5 Books that Teach Kids How to Manage Big Feelings

I always say to kids I work with, “Why do you think this book exists? Because you’re the only person who feels this way?” And they smile, realizing that they aren’t alone.

Lifestyle Non-Fiction Recommendations Self Help Wellness Young Readers
5 children sitting against a blue wall, reading books with colorful covers, without words on them.

Editor’s Note: Our guest writer, Sandi Christiansen (she/her/hers), is a Licensed Professional Counselor through the Commonwealth of Pennsylvania, a Certified Clinical Anxiety Treatment Professional (CCATP), and a Certified Clinical Trauma Professional (CCTP). She has been working in the field of mental health and substance use disorders for almost 15 years and has dedicated herself and her practice working with the younger population; working with kids, teens, and young adults.

As a mental health provider who works with kids — and who has always loved books — I’ve found great value in introducing my clients and their parents to resources that teach them skills and help them feel less alone.

I always say to the kiddos I work with, “Why do you think this book exists? Because you’re the only person who feels this way? Did they write it just for you?” And they get a little smile on their faces, realizing, sometimes for the first time, that they are not alone in this feeling. That’s the power of therapy…and the power of books.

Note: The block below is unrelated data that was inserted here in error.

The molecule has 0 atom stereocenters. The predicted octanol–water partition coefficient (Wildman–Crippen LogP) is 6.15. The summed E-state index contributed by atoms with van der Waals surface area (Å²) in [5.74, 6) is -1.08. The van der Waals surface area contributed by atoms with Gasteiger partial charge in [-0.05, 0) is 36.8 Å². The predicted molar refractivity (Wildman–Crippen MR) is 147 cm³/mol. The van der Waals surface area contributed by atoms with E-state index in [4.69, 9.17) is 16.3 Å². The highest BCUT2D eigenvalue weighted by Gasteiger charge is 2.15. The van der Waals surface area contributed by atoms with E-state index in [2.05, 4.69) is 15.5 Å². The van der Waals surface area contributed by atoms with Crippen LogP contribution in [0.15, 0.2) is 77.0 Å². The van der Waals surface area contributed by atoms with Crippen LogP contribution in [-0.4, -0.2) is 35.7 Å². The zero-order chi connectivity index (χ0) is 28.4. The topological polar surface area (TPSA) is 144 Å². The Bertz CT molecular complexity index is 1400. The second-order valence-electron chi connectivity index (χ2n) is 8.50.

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Children’s books about emotions and anxiety can help kids feel less alone and more understood. These books feature relatable characters and situations that can help kids develop empathy for others, self-compassion, and insight. Books can provide strategies and coping skills that kids can use to manage their feelings, thoughts, and behaviors. Seeing characters in the story navigate their own challenges and come out on the other side can help kids feel hope and reassurance about their own abilities and resilience.

Reading books about emotions and anxiety with kids can also be a great way to start conversations about these topics. Parents, teachers, and caregivers can use these books as a springboard for discussing emotions, anxiety, and healthy ways to cope with stress. Here are just a few that I love to offer to families of children who have made the hard choice to work on themselves.